Once again into the breach Dear Horatio, as TTAG risks the slings and arrows of outraged readers, wondering why anyone would pile criticism on top of tragedy. To which I can only respond: to prevent another tragedy. Guns are lethal. To turn away from the circumstances surrounding their negligent discharge is to downplay firearms’ inherent dangers. If we failed to live up to our url and tell the truth about guns and gun owners, we’d be conspirators in a code of silence that encourages lax gun safety and puts gun owners in harm’s way. And we’d give aid and succor to those who would deny our right to bear arms. The truth hurts. And how. So . . .
The Chowan County 911 central communications director was killed Saturday after his son’s hunting rifle accidentally discharged.
Rifles don’t discharge themselves (unless they’re Remington 700s, apparently). Once again, the mainstream media (hamptonroads.com and others) sugar-coat a simple fact: an irresponsible gun owner shot and killed an innocent bystander. In this case, the shooter killed his father. A man whose work must have taught him both the fragility of life and the importance of discipline. A lesson that his 25-year-old son failed to learn, or observe, in a single, fatal instant.
Carlton Franklin Jackson Jr., 46, director of Chowan County Central Communications, was killed at 2 p.m. Saturday when his son’s deer hunting rifle discharged into his chest at a family member’s residence in Plymouth, said Lt. Kevin Sawyer of the Washington County Sheriff’s Office.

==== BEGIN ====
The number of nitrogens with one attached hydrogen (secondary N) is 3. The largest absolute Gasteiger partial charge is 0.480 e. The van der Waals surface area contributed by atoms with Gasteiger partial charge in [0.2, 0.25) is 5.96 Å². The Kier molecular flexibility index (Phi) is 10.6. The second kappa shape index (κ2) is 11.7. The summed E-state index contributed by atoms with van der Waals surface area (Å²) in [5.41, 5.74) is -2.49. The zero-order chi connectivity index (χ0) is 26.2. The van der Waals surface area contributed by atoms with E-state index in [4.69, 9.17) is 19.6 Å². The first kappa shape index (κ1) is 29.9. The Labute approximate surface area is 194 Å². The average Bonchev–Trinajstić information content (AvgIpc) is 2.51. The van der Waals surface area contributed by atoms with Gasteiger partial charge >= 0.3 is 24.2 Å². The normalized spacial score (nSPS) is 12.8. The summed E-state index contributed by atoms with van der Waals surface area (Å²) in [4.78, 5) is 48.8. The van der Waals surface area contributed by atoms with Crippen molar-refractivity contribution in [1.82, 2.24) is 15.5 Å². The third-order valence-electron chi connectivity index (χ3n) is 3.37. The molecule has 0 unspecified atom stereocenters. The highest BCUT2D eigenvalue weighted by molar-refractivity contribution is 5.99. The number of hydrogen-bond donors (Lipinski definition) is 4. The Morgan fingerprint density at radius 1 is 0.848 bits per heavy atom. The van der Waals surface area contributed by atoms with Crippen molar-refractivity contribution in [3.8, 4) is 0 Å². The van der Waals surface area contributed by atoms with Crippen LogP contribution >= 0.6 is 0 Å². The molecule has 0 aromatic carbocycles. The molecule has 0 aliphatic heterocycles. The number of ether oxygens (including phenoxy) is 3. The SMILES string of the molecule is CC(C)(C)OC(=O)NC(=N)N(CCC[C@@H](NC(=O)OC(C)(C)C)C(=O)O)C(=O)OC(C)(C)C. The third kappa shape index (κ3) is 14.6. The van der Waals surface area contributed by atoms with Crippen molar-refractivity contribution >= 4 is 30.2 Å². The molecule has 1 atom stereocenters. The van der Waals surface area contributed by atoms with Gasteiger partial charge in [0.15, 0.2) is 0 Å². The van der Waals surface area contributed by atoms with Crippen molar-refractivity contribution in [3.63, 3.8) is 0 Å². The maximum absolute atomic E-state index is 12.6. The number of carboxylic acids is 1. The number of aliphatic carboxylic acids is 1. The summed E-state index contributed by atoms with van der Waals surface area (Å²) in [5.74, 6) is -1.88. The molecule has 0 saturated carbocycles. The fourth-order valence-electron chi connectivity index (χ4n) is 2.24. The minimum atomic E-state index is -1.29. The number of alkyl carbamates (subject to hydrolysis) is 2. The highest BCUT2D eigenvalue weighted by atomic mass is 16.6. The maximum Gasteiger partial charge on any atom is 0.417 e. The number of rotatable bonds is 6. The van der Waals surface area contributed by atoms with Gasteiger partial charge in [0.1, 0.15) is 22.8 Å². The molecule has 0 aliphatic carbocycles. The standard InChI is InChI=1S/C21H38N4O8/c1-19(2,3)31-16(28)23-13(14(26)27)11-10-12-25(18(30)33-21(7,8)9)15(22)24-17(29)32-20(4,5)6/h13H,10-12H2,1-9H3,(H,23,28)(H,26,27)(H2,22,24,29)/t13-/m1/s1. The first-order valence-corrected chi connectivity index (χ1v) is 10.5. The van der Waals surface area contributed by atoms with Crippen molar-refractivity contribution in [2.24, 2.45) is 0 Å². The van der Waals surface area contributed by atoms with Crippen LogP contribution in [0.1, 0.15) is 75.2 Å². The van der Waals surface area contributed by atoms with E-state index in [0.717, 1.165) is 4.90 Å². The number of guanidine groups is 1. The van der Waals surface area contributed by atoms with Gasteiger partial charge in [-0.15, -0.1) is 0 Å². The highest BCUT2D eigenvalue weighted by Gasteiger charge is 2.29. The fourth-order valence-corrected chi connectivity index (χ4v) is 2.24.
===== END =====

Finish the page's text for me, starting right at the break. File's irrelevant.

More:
Jackson, his son, Carlton Jackson III of Elizabeth City, and other family members had been hunting in the morning and were returning for an afternoon hunt when the accident happened. The younger Jackson was checking his rifle to make sure it was not loaded and safe for travel when it went off, Sawyer said.
One of my go-to gun gurus, a combat vet, once told me “It’s only a matter of time before you have a negligent discharge.” The words chilled me to the bone. There I was thinking I’d never fire a shot “by accident.” I’m too careful. Too conscious of the dangers. Too well trained. And yet . . . the clock was ticking.
“Muzzle discipline is the Mother of All Safety Rules,” he said. “It’s the one thing you MUST control. Without fail.”
And so I focus on muzzle discipline first, last and always—to the point where I can’t go shooting with some of my gun buds. They just don’t get it. “It’s not loaded.” “It’s not pointed at you.” It’s the same difficulty I encounter in my local gun store, where the salesman feels free to wave the muzzle around like it’s a light saber.
Gun safety is everyone’s responsibility. If you’re in a hunting party or on the range and you see someone inadvertently pointing a gun at human flesh, chew them out. I hate to do it. But I do it. Because gun owners like Carlton Jackson III don’t mean to shoot people. They will spend the rest of their lives wishing they hadn’t done so. But they do. Unless we stop them. If we can.